But, this improvement was partially offset by the status of three other birds deteriorating to become Threatened.

Unfortunately, the decline seems to be continuing in groups other than birds. I’ve analysed recently revised conservation assessments for other animal and plant groups. These covered some 450 Threatened taxa.

They show that within the last few years, the status of about an additional 73 animals and plants deteriorated to become Threatened.

During the same period, only about 24 progressed out of the Threatened category. Worryingly for conservation practitioners, none of these improvements were explicitly attributed to successful conservation management (seemingly instead being due to new or reinterpreted data).

Does this matter?

Writing with respect to the condition of our indigenous species, the authors of the Public Perceptions of New Zealand’s Environment report say: “This public lack of understanding of the seriousness of the problem could ultimately hinder acceptance of additional expenditures and programmes in this area.”

This blog post hopefully helps further draw attention to the poor state of New Zealand’s indigenous species.

But what we do about this remains a choice. Voting is, of course, a significant means by which New Zealanders express their desires for their environment.

Do we fulfil our (obligated?) role as kaitiaki | guardians, and mobilise to restore the mauri | vitality of our indigenous species? If so, we need to do a lot more than the status quo.

Or, on our watch, do we let more species slip away?

Personally, I don’t want any more animal and plant New Zealanders to join the likes of Adam’s mistletoe, moa, and huia as being only able to be seen in a museum.

References

Read yesterday’s housing blog. Remaining topics in this series include education, immigration, and the economy.

6 Responses

  1. Peter Russell

    Excellent blog thanks Leon

    Reply
  2. Peter Russell

    Excellent blog thank you Leon

    Reply
  3. Sarah Hillary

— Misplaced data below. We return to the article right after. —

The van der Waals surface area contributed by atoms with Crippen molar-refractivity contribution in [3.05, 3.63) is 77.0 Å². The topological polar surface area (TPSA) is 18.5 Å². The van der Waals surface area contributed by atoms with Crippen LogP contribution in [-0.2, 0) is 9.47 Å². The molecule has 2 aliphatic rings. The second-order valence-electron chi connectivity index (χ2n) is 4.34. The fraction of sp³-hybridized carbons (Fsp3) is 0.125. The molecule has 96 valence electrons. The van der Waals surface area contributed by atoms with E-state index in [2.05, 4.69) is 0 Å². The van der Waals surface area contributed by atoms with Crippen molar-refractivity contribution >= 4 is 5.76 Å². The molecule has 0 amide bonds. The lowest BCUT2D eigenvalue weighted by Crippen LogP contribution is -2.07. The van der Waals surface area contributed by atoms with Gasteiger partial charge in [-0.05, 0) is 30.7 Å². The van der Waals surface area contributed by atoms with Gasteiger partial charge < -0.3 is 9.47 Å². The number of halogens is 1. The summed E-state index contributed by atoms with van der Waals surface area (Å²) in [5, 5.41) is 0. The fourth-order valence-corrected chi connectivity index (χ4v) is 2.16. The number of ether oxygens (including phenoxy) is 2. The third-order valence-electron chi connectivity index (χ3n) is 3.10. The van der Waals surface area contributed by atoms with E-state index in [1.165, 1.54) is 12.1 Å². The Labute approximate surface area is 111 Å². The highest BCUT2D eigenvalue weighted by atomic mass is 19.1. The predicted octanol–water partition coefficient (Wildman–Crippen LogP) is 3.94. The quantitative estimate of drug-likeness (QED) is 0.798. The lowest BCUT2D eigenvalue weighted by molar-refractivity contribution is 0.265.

Thank you for writing such an interesting blog. Just the sort of thing we need to read at election time.

    Reply
  4. Karen Pratt

    Great article, thank you – interesting to get the take on the fact that of the 50,000 indigenous species, only about one-quarter have had their conservation status formally assessed and that marine species are particularly poorly served.

    I am involved in a community led initiative scientifically studying a sub-tidal reef 11km offshore, 23m depth off Patea, South Taranaki – we hope in our own small way to contribute to the understanding of ocean species – having sponges, hydroids, bryozoans, anemones, algae, ecklonia found on a mere 100m long 2-3m high, 80,000 year old reef – with potentially four sponge species new/of interest to science – despite the relatively short length of study we have conducted: http://www.projectreeflife.org.
    We do numerous community presentations on our work – and your blog information certainly provides some insightful points that we will share – to help promote understanding of the state of New Zealand’s indigenous species.

    Reply
    • Leon Perrie

      Thank you Karen.
      By the way, I enjoy seeing your south Taranaki observations on NatureWatch. I try to help out with the seaweeds, but am still learning them myself.
      Seaweeds are one of the groups for which New Zealand doesn’t have a formal conservation assessment. An amazing number of NZ seaweeds are known from very few places. But as we keep looking, including through citizen science efforts, maybe we’ll find some of them to be more common than now thought.